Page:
In 1860 French was still a foreign language to half of all French children. Outside major cities, France was a country of different languages, dialects and diverse currencies. Travel far outside one's own village was rare, and indifference or hostility to the French state common. From the French Revolution and throughout the 19th century, French rulers expressed the imperative to "form French citizens". Following the unification of Italy (1860), a process led by a Northern elite which then ruled the country, Massimo d'Azeglio (one of the founders of unified Italy) famously remarked: "Italy has been made; now it remains to make Italians." In 1860 at most 10% of the Italian population spoke what would become the Italian language, there was only one railway line which crossed any of the pre-unification states, and many were openly hostile to the new nation. During the 19th and early 20th Centuries, those who governed France and Italy implemented a range of policies with the aim of building commonality among the population and "forming" what they determined to be "Frenchmen" and "Italians". They introduced state controlled education, including compulsory elementary schooling; banned languages other than the "national language" in schools, religious services and administrations; introduced compulsory military service often with the explicit aim of integrating and mixing individuals from different parts of the country; and extended road and rail links.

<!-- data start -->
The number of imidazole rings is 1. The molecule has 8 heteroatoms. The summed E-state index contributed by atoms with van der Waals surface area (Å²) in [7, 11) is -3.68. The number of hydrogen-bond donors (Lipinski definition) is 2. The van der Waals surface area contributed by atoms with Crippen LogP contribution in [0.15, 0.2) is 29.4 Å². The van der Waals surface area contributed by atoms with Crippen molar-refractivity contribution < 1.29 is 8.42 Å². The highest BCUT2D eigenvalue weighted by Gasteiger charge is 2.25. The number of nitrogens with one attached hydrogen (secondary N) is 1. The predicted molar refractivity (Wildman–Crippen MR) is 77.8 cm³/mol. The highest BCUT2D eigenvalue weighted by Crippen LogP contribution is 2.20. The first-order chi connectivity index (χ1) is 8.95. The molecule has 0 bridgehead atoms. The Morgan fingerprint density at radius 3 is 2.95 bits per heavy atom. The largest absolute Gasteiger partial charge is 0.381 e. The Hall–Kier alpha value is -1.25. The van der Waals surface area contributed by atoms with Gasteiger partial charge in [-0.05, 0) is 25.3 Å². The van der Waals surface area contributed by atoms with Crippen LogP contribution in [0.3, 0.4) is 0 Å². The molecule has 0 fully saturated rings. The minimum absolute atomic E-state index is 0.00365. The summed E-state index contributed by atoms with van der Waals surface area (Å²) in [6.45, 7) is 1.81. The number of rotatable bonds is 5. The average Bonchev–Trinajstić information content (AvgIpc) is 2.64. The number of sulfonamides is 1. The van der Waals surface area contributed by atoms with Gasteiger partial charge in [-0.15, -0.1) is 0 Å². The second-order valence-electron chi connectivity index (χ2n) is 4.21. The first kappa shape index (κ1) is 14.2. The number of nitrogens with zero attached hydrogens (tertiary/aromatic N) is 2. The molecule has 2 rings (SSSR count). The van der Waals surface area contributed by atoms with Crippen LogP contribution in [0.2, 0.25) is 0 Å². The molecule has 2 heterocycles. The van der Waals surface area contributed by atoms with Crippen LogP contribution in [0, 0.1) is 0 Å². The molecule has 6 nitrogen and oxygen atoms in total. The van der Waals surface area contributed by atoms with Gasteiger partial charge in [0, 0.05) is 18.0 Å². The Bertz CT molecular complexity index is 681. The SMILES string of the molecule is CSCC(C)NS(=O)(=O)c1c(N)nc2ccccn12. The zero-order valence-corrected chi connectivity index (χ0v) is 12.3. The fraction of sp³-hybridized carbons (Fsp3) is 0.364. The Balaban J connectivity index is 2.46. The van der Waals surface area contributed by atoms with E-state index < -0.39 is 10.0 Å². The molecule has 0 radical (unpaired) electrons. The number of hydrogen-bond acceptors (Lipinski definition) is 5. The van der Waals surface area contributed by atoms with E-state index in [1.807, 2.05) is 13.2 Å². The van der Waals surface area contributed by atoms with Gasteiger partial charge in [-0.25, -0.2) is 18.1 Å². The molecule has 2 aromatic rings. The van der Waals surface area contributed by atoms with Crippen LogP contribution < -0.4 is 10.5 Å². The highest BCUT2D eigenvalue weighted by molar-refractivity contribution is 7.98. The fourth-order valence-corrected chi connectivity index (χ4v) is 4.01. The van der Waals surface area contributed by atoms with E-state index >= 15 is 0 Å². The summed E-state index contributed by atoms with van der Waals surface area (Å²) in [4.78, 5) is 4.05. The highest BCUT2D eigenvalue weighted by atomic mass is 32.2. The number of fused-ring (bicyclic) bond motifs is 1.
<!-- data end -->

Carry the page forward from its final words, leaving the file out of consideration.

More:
France and Italy are just two examples. History has witnessed a multitude of efforts to "nation-build". Tilly (1975) observes that "almost all European governments eventually took steps which homogenized their populations: the adpotion of state religions, expulsion of minorities..., institution of a national language, eventually the organization of mass public instruction." Hobsbawm (1990) notes, "states would use the increasingly powerful machinery for communicating with their inhabitants, above all the primary schools, to spread the image and heritage of the 'nation' and to inculcate attatchment to it," and that "the official or culture-language of rulers and elites usually came to be the actual language of modern states via public education and other administrative mechanisms." In contrast, European elites did not enact such policies in their colonies (Michalopoulus and Papaioannou, 2012). Yet once these colonies gained independence in the 1950's and after, many introduced policies to create a national language and national identity, similar to those of 19th century Europe (Miguel, 2004). The 20th century also saw dictators and political elites who built homogeneity by prohibiting local cultures and attempting to impose their ideologies, often by odious means, for example the Soviet Union, Nazi Germany, Mao's China, or Franco's Spain. Nation-building continues to remain relevant in the 21st century; in China, a range of nation-building policies are being implemented in peripheral regions which have large minority groups.